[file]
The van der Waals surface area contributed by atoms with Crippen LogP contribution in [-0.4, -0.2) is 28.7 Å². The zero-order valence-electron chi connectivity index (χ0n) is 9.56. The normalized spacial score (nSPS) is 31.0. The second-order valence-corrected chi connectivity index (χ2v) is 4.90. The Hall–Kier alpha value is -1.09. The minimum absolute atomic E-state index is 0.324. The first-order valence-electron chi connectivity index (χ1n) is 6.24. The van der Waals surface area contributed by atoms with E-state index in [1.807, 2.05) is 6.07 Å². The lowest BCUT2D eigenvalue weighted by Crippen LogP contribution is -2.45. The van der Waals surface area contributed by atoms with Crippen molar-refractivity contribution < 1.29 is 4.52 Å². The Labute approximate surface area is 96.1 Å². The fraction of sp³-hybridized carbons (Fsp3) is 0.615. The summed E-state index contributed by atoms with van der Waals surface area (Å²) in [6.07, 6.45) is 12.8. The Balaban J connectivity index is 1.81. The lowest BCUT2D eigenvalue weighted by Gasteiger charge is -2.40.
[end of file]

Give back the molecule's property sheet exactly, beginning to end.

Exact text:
The van der Waals surface area contributed by atoms with Crippen LogP contribution in [-0.4, -0.2) is 28.7 Å². The zero-order valence-electron chi connectivity index (χ0n) is 9.56. The normalized spacial score (nSPS) is 31.0. The second-order valence-corrected chi connectivity index (χ2v) is 4.90. The Hall–Kier alpha value is -1.09. The minimum absolute atomic E-state index is 0.324. The first-order valence-electron chi connectivity index (χ1n) is 6.24. The van der Waals surface area contributed by atoms with E-state index in [1.807, 2.05) is 6.07 Å². The lowest BCUT2D eigenvalue weighted by Crippen LogP contribution is -2.45. The van der Waals surface area contributed by atoms with Crippen molar-refractivity contribution < 1.29 is 4.52 Å². The Labute approximate surface area is 96.1 Å². The fraction of sp³-hybridized carbons (Fsp3) is 0.615. The summed E-state index contributed by atoms with van der Waals surface area (Å²) in [6.07, 6.45) is 12.8. The Balaban J connectivity index is 1.81. The lowest BCUT2D eigenvalue weighted by Gasteiger charge is -2.40.